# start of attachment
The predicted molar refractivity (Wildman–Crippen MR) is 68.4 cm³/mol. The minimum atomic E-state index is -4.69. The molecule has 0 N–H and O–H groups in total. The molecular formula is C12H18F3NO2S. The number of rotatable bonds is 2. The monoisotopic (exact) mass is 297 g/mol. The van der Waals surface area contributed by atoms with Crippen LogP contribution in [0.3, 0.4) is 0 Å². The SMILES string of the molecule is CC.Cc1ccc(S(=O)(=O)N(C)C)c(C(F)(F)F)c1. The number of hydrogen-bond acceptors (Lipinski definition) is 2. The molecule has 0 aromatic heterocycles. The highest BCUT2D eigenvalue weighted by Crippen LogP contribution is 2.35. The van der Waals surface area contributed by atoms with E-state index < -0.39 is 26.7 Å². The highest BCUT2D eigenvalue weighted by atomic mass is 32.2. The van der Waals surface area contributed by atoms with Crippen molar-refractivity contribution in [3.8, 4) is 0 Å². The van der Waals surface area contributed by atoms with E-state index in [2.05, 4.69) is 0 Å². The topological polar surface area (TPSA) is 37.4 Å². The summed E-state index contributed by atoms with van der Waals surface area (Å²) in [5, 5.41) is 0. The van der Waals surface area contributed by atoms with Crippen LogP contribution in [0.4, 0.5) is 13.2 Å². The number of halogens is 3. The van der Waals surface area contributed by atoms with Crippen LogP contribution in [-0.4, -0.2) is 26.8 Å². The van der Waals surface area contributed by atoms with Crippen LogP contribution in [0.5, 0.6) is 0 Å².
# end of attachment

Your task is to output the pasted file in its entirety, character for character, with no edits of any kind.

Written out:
The predicted molar refractivity (Wildman–Crippen MR) is 68.4 cm³/mol. The minimum atomic E-state index is -4.69. The molecule has 0 N–H and O–H groups in total. The molecular formula is C12H18F3NO2S. The number of rotatable bonds is 2. The monoisotopic (exact) mass is 297 g/mol. The van der Waals surface area contributed by atoms with Crippen LogP contribution in [0.3, 0.4) is 0 Å². The SMILES string of the molecule is CC.Cc1ccc(S(=O)(=O)N(C)C)c(C(F)(F)F)c1. The number of hydrogen-bond acceptors (Lipinski definition) is 2. The molecule has 0 aromatic heterocycles. The highest BCUT2D eigenvalue weighted by Crippen LogP contribution is 2.35. The van der Waals surface area contributed by atoms with E-state index < -0.39 is 26.7 Å². The highest BCUT2D eigenvalue weighted by atomic mass is 32.2. The van der Waals surface area contributed by atoms with Crippen molar-refractivity contribution in [3.8, 4) is 0 Å². The van der Waals surface area contributed by atoms with E-state index in [2.05, 4.69) is 0 Å². The topological polar surface area (TPSA) is 37.4 Å². The summed E-state index contributed by atoms with van der Waals surface area (Å²) in [5, 5.41) is 0. The van der Waals surface area contributed by atoms with Crippen LogP contribution in [0.4, 0.5) is 13.2 Å². The number of halogens is 3. The van der Waals surface area contributed by atoms with Crippen LogP contribution in [-0.4, -0.2) is 26.8 Å². The van der Waals surface area contributed by atoms with Crippen LogP contribution in [0.5, 0.6) is 0 Å².